Many buyers of new homes and condominiums may be surprised to receive a demand from Canada Revenue Agency (CRA) to repay as much as $24,000 in HST new-home rebates that they received on closing their purchases.
The CRA claim arises when a third party, who is not a close relation, has been placed on title at the insistence of a mortgage lender. This often occurs when the buyers themselves do not qualify for a mortgage.
Noah Okell is a real estate lawyer in the city of Vaughan. He told me last week that two of his clients were recently dinged for more than $26,000, including interest, because an uncle was registered as a one per cent owner for mortgage purposes.
According to CRA, this disentitles all the buyers to the entire HST rebate. The Excise Tax Act says that if even one buyer registered on title fails to qualify for the rebate because the home is not his or her primary residence and the person is not a close relation, then all the buyers are disentitled to the rebate.
Here’s how it works. The purchase price of a newly constructed home is subject to HST. Typically, the price in a builder offer assumes that the purchaser is eligible for a rebate of part of the HST, and assigns it back to the builder as required by the purchase agreement.
In order to qualify for the HST rebate, the house or condominium must be acquired for use as the primary place of residence of the titled purchaser or his or her relation.
The tax law defines a relation to mean a blood relationship, including a child and grandchild, a brother or sister, and relationships by marriage or common-law partnerships. Cousins, aunts, uncles, nephews or nieces, friends and business associates are excluded from eligibility.
As a result, if just one of the buyers does not qualify, even as the owner of a one per cent interest in the property, none of the buyers can get the rebate. If they received it on closing, and assigned it back to the builder as is typical, CRA will ask for it to be paid back, with interest. In other words, all of the buyers must qualify, not just most of them. There is no percentage allocation.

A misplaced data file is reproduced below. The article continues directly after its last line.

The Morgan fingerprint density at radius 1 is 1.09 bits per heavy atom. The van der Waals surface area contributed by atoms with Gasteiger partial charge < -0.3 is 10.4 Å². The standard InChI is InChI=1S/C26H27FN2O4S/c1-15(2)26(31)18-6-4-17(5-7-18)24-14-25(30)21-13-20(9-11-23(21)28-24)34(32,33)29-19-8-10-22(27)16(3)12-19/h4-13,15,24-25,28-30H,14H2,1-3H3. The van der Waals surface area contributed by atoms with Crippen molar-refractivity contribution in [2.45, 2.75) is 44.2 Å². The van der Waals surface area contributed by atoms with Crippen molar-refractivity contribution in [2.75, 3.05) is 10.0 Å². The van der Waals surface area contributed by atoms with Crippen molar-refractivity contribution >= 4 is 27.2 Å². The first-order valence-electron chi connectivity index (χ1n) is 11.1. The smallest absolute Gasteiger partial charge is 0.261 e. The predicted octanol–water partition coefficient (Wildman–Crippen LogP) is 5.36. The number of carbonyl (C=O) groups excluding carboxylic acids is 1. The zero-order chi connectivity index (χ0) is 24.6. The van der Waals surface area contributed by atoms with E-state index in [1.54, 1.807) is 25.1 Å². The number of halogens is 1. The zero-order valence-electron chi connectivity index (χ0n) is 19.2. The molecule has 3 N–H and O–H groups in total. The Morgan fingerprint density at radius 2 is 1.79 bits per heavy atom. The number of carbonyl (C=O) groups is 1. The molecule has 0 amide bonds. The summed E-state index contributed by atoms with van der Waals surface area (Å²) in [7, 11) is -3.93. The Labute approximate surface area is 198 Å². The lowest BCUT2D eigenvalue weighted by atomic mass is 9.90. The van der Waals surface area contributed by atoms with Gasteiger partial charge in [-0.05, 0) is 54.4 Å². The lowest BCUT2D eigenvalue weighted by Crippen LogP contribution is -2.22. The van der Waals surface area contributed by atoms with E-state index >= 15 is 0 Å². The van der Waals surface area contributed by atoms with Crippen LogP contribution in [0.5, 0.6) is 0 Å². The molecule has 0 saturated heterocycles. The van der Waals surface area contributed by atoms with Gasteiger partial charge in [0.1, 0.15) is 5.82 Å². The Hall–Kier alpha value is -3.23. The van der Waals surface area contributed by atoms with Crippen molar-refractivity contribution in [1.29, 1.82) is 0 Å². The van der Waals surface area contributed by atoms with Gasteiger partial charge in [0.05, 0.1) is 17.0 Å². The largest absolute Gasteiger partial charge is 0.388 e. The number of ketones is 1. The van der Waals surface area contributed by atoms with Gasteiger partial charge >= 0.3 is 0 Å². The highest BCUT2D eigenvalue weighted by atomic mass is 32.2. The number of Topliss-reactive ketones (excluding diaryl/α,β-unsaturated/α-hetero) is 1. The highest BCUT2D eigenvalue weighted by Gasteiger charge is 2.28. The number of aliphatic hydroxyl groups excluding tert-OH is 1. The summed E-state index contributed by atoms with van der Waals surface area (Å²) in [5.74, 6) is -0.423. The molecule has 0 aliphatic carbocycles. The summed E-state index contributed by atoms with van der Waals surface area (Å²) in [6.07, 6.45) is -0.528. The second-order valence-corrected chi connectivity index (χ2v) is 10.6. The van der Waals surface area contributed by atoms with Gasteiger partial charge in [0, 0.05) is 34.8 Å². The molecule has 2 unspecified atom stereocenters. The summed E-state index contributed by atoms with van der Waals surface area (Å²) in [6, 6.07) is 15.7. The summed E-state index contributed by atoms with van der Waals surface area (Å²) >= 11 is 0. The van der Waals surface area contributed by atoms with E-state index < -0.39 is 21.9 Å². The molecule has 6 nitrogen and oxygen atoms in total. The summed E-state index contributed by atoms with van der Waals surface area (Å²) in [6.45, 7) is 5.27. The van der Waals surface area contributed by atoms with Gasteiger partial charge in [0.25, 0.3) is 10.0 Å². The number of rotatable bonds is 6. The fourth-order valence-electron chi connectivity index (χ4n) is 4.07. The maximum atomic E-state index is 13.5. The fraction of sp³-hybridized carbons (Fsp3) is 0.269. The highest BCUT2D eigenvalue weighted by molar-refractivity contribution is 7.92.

The amount of the lost rebate can be substantial. The federal portion of the rebate is calculated at 36 per cent rebate of five per cent of the price, up to a maximum of $6,300 for homes or condos costing $350,000 or less. The rebate gradually drops to zero on homes priced between $350,000 and $450,000.
In addition, there is a rebate of 75 per cent of the eight per cent provincial portion of the HST on the purchase price up to a maximum of $24,000.
Philip Davidson, of Calgary, got caught in this rebate trap back in 1999 when he bought a new duplex from a builder. The price of the unit he occupied was $131,841.50. In order for Davidson to qualify for a mortgage, the lender required that title be taken in his own name along with Carol Waterhouse, who was named as owner for mortgage purposes only.
Since Waterhouse was not a relative of Davidson, and wasn’t using the duplex as her primary residence, Davidson did not qualify for the rebate. The Tax Court of Canada ruled that he had to pay the government back the entire tax rebate.
Buyers who take title along with spouses, parents, grandparents or siblings for mortgage purposes are not disqualified from receiving the HST rebate. But aunts, uncles, cousins, nephews or nieces, friends and business associates who sign on — even for a small percentage — just to satisfy the lender’s requirements, will disqualify the buyer from receiving the entire HST rebate.
In these situations, buyers who have received past rebates but failed to qualify for them should not be surprised to receive a very unwelcome letter from the CRA audit team.
This situation is unfair and illogical. It’s time for the federal government to change the rules.